| Stories of the Ancient Greeks|
|by Charles D. Shaw|
|Delightful collection of both mythological and historical stories of the ancient Greeks, in language simple enough for younger listeners, yet appealing to all ages. Provides an excellent introduction to ancient Greece, beginning with 32 of the best-known myths, and then continuing with 32 short stories of the historical era, arranged in chronological order. An extensive pronunciation guide is included. Ages 8-11 |
HE Greek poets say that the first men lived in happiness
and innocence for many years. That was the Golden Age.
After it came the Silver Age, when men were not quite
so happy or so good. The Brazen Age followed, with
everything growing worse and worse. Then came the Iron
Age, and wickedness and wrong were everywhere. Nobody
was happy; love was dead; cruelty, murder, robbery, and
war filled the whole world.
Zeus, king of heaven, called a meeting of the gods.
They went to his palace, and he told them of the
wickedness of mankind.
"The sins of men rise up like a black cloud," he said.
"There are not songs of praise, only cries of the
unhappy. No smoke of sacrifice ascends, but the smell
of burning homes comes up and spreads itself through
heaven. Men hate one another and do not love the gods.
I will destroy this wicked race, and bring a better
people upon the earth."
At first he thought he would send lightning and burn up
all; then he considered that water might serve him
better. He sent out the stormy winds, and the sky grew
black with heavy clouds from which rain poured down.
He called on his brother Poseidon to unchain the ocean,
 and soon its waters rolled high over the shores. The
rivers rose, the ground rocked with earthquakes.
Temples and homes fell, valleys filled with water,
beasts and men were swept away. Villages vanished,
cities were seen no more; only the mountains appeared,
and on their tops and sides animals and human beings
were gathered trembling. The wolf stood by the lamb
but did not harm it, the lion crowded close against the
deer, and both were alike afraid. Men did not strike
each other; they lifted up their hands in prayer to the
gods. Women did not look into mirrors; they looked to
heaven for pity and help.
The waters rose higher. The animals were gone, so were
all the men who did not have boats. The waves were
high and fierce. They dashed the boats against the
rocks, and they sank.
Only one mountain stood out of the water. That was
Parnassus. Only one boat floated on the sea, and in it
were a man and his wife, Deucalion and Pyrrha. They
had been good when everybody else was bad, and Zeus had
taken care of them through the storm and the flood.
The winds fell, the rain stopped, the boat rested on
the mountain side. Ocean drew back his waves, the
valleys were filled with roaring rivers that carried
away the water to the sea. Deucalion and Pyrrha
stepped out of the boat and stood upon the ground.
"O, wife," the good man said, "I am afraid we are alone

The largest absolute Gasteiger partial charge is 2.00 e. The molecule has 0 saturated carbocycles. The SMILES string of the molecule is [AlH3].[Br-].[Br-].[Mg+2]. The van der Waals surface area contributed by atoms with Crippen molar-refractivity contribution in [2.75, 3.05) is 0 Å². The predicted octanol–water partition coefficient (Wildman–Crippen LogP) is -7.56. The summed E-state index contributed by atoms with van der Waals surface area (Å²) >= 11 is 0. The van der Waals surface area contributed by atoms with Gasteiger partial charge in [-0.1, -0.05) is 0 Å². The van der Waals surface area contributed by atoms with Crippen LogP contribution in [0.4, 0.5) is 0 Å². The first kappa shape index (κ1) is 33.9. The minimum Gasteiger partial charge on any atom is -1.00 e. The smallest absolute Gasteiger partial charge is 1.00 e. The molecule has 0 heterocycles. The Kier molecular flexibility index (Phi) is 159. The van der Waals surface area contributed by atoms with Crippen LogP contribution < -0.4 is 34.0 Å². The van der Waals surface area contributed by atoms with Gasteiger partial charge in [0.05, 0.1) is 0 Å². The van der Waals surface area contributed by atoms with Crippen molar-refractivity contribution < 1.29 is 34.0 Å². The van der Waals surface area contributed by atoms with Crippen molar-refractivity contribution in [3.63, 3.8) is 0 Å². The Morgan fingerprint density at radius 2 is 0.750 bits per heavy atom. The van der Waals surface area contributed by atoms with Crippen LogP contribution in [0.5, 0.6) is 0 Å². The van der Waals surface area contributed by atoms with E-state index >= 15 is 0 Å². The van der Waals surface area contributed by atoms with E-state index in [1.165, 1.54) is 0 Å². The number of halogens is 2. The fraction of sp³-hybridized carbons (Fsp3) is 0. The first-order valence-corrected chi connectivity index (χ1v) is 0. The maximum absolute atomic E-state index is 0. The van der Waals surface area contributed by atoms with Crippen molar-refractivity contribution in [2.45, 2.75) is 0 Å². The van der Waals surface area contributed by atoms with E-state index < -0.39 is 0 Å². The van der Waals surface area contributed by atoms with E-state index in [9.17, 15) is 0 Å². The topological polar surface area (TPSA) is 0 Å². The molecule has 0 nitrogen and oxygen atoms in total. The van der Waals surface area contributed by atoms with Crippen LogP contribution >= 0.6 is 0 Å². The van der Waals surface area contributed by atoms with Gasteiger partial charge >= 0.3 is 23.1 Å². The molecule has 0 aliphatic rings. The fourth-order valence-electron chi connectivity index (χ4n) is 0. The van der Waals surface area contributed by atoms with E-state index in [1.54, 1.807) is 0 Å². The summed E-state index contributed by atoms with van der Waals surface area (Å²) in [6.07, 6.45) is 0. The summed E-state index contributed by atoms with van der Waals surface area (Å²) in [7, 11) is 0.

in the world! All our friends and neighbors are gone.
There is nobody to help us, or tell us what to do!
[...] I am wrong in saying that. There
are yet the gods and we will ask their advice."
 They went down the mountain a little way to a place
where they knew there had been an oracle. The cave was
there, but no altar burned, and no priest stood near.
They went into the cave and knelt down. "O goddess!"
they said, "thou dwellest in the dark, yet seest all
things. Behold two sorrowful creatures who are left
alone in a drowned world! We have nothing, we know
nothing. We pray to thee, O goddess! Tell us what we
ought to do."
A strange, solemn voice answered, "Cover your heads.
Loosen your girdles. Go down the mountain, and, as you
go down cast your mother's bones behind you."
They were frightened and did not understand. How could
they find their mother's bones when everything had been
swept away in the dreadful flood? They were no wiser
than they had been until Deucalion thought, "Why, the
earth is our great mother, to be sure. Her
bones,—why, those must be the stones. Let us see if
that is what the oracle means."
They covered their heads and loosened their belts, and
went down the mountain. As they went they stooped and
picked up stones and threw them back over their
shoulders. Presently they heard a sound of running
feet and of voices. They looked back. Young men were
following Deucalion, holding out their hands to him and
calling him "Bab-ba!" Young girls were running hard
after Pyrrh, trying to catch her dress, and murmuring
Deucalion threw another stone, and watched to see what
would happen. Another young man started up run and
call. Pyrrha threw again, and a new young woman joined
the company of girls.
The old people went down into the valley, and by the
time they reached it they had a large family of
grown-up children, whom they taught to build houses, to
plow the ground, to plant vines, to weave and sew, and
to talk the Greek language. So the world was peopled
again, and all the Greeks look back to Deucalion and
his wife as their great ancestors.
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